FM: This was also a discussion among us as initiators of the AOI: How narrow should this social/political agenda be defined. But all the invited organisations claim for themselves such an agenda – some more outspoken, others more indirectly. The idea of the project was a result of an art focusing on the process, on the creation of situations rather than representing them. The shift to the form of organisations is a consequent development of these ideas. On one hand it expresses the desire for more sustainability, more resilience, but at the same time it keeps the notion of change: Artist organisations are living organisms – they might be more or less controlled by a single author, but they only function in collaborations that permanently challenge power.

JS: Yes, that is what I would see as the attempt to restructure social relations. Through the structure of the organisation, we perform the world differently. Although the AOI is not an organisation as such. Or if it is, then it’s one with a question mark: it opens the question if there are structural relationships between different artist organisations, if there could be, and what would happen if they would actively engage in alliances. What kind of world would we make if there would be a common agenda possible between one another?

SH: Artist Organisations International was organized to mark, “a current shift from artists working in the form of temporary projects to building long-term organisational structures.” A lot of the discussion around the recent launch of Common Field at its Hand-in-Glove convening in Minneapolis was about defining the goals of this new national network – of how and why to build this next level of support. Taken up a scale, what might be the goals of an potential international network or alliance? Would advocacy and/or mutual support be the focus? Something else?

FM: Building alliances and close networks seems to be a problem for many artistic organisations – something we also encountered at AOI. Artistic work is often about the consequent pursuit of one’s own vision. Political collaboration means also to compromise and to put one’s own agendas sometimes behind. This is a main contradiction. The question is how to make this fruitful and not to just stay in the mode of criticality but rather come up with proposals and prepositions. Solidarity could be the first and maybe the main goal of an international alliance: Solidarity between the artists or artist organisations but also (and maybe even more importantly) with the important progressive social and political struggles all over the world.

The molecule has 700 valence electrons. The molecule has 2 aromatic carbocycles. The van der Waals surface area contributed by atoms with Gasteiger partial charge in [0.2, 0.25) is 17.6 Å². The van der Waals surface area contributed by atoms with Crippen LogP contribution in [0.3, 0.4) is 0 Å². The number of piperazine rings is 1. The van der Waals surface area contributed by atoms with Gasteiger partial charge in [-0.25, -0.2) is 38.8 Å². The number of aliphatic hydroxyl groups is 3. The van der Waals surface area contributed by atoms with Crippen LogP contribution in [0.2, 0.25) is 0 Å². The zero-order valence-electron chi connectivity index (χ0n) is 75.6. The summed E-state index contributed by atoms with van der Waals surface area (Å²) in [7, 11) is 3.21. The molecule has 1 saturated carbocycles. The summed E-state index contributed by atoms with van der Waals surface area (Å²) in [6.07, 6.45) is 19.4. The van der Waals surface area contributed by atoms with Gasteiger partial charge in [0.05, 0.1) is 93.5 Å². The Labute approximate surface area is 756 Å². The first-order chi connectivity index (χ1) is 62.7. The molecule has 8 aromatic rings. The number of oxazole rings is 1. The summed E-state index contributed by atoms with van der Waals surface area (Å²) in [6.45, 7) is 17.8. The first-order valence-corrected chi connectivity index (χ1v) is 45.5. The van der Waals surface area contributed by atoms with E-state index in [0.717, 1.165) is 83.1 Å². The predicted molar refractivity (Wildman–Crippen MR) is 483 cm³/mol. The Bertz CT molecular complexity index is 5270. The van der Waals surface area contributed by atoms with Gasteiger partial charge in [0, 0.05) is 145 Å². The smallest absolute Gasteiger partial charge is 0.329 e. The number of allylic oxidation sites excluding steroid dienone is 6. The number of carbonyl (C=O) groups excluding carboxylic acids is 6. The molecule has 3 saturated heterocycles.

JS: Indeed, being the founder of an artist-organisation myself, I know how difficult it is to build structural alliances with other artist organisations. I work with political parties and organisations, but these are organisational bodies with agency. Artist organisations in many cases, I believe, are a response to the project-based culture of commissioning in the art world. Suddenly, one might be in residence in Denmark, reflecting upon the rise of the extreme right, while the next year one resides in Spain, reflecting on the manifestation of the new social movements since the M15 protests. Artists are often forced to follow where the money is, if there is any at all. This precariousness obstructs a more structural political engagement. I think the artist organisation is a model that is conceived to enforce institutions and financers to invest in long term programs and engagements, to end the delivery of “politically-engaged service art,” that begins and ends with the conception of a “project.” Potentially, the artist organisation outlives its “authors” and founders. But seeing that the artist-organisation is partly a response to precarity, building structural solidarity between them is yet an enormous step to take. But as a platform with a question mark, we hope to continue to invest in its potential.